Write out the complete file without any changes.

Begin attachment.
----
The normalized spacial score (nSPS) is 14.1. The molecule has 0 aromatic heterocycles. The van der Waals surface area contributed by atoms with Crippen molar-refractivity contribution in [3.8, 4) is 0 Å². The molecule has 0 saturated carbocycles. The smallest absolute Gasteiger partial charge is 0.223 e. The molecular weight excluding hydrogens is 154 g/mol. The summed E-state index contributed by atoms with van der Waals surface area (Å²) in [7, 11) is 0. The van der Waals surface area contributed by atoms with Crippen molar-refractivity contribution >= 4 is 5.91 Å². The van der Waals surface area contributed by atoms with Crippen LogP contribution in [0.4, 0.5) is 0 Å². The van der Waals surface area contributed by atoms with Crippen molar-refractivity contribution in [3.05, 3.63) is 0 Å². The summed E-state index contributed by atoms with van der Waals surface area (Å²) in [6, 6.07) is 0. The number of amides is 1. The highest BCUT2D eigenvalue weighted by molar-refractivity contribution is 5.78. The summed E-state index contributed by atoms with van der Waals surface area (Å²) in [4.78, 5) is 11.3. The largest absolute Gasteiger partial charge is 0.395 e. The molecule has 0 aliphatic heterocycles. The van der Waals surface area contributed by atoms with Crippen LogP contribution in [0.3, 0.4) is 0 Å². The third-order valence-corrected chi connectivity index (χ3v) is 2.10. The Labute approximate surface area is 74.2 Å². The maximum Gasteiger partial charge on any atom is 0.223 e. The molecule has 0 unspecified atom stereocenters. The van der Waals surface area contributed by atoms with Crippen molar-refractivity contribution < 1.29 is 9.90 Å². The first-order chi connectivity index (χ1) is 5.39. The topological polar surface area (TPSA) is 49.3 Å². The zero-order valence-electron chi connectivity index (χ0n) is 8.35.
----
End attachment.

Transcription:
The normalized spacial score (nSPS) is 14.1. The molecule has 0 aromatic heterocycles. The van der Waals surface area contributed by atoms with Crippen molar-refractivity contribution in [3.8, 4) is 0 Å². The molecule has 0 saturated carbocycles. The smallest absolute Gasteiger partial charge is 0.223 e. The molecular weight excluding hydrogens is 154 g/mol. The summed E-state index contributed by atoms with van der Waals surface area (Å²) in [7, 11) is 0. The van der Waals surface area contributed by atoms with Crippen molar-refractivity contribution >= 4 is 5.91 Å². The van der Waals surface area contributed by atoms with Crippen LogP contribution in [0.4, 0.5) is 0 Å². The van der Waals surface area contributed by atoms with Crippen molar-refractivity contribution in [3.05, 3.63) is 0 Å². The summed E-state index contributed by atoms with van der Waals surface area (Å²) in [6, 6.07) is 0. The number of amides is 1. The highest BCUT2D eigenvalue weighted by molar-refractivity contribution is 5.78. The summed E-state index contributed by atoms with van der Waals surface area (Å²) in [4.78, 5) is 11.3. The largest absolute Gasteiger partial charge is 0.395 e. The molecule has 0 aliphatic heterocycles. The van der Waals surface area contributed by atoms with Crippen LogP contribution in [0.3, 0.4) is 0 Å². The third-order valence-corrected chi connectivity index (χ3v) is 2.10. The Labute approximate surface area is 74.2 Å². The maximum Gasteiger partial charge on any atom is 0.223 e. The molecule has 0 unspecified atom stereocenters. The van der Waals surface area contributed by atoms with Crippen molar-refractivity contribution < 1.29 is 9.90 Å². The first-order chi connectivity index (χ1) is 5.39. The topological polar surface area (TPSA) is 49.3 Å². The zero-order valence-electron chi connectivity index (χ0n) is 8.35.